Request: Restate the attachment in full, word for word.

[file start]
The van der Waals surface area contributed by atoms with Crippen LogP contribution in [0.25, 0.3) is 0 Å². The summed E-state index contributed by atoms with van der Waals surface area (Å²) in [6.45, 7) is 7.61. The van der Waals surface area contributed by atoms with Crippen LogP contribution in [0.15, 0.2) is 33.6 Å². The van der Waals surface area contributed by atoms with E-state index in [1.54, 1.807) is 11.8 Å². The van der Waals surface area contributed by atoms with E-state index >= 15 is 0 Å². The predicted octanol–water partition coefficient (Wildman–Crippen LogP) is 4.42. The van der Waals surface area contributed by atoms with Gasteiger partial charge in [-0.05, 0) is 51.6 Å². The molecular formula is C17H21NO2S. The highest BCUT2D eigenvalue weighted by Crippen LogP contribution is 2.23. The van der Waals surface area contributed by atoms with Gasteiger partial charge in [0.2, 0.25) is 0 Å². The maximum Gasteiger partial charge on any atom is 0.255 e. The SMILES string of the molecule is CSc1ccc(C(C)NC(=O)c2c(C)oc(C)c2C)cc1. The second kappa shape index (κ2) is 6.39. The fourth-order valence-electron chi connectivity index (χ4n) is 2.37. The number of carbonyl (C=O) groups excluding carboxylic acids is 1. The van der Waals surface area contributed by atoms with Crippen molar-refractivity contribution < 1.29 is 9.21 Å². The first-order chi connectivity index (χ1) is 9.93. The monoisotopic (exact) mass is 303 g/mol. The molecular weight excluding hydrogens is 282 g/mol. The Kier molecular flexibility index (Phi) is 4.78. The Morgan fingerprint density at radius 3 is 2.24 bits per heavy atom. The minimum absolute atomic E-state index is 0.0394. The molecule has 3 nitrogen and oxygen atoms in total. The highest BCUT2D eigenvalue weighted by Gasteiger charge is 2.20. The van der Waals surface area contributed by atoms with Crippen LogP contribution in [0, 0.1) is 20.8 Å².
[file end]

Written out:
The van der Waals surface area contributed by atoms with Crippen LogP contribution in [0.25, 0.3) is 0 Å². The summed E-state index contributed by atoms with van der Waals surface area (Å²) in [6.45, 7) is 7.61. The van der Waals surface area contributed by atoms with Crippen LogP contribution in [0.15, 0.2) is 33.6 Å². The van der Waals surface area contributed by atoms with E-state index in [1.54, 1.807) is 11.8 Å². The van der Waals surface area contributed by atoms with E-state index >= 15 is 0 Å². The predicted octanol–water partition coefficient (Wildman–Crippen LogP) is 4.42. The van der Waals surface area contributed by atoms with Gasteiger partial charge in [-0.05, 0) is 51.6 Å². The molecular formula is C17H21NO2S. The highest BCUT2D eigenvalue weighted by Crippen LogP contribution is 2.23. The van der Waals surface area contributed by atoms with Gasteiger partial charge in [0.2, 0.25) is 0 Å². The maximum Gasteiger partial charge on any atom is 0.255 e. The SMILES string of the molecule is CSc1ccc(C(C)NC(=O)c2c(C)oc(C)c2C)cc1. The second kappa shape index (κ2) is 6.39. The fourth-order valence-electron chi connectivity index (χ4n) is 2.37. The number of carbonyl (C=O) groups excluding carboxylic acids is 1. The van der Waals surface area contributed by atoms with Crippen molar-refractivity contribution < 1.29 is 9.21 Å². The first-order chi connectivity index (χ1) is 9.93. The monoisotopic (exact) mass is 303 g/mol. The molecular weight excluding hydrogens is 282 g/mol. The Kier molecular flexibility index (Phi) is 4.78. The Morgan fingerprint density at radius 3 is 2.24 bits per heavy atom. The minimum absolute atomic E-state index is 0.0394. The molecule has 3 nitrogen and oxygen atoms in total. The highest BCUT2D eigenvalue weighted by Gasteiger charge is 2.20. The van der Waals surface area contributed by atoms with Crippen LogP contribution in [0, 0.1) is 20.8 Å².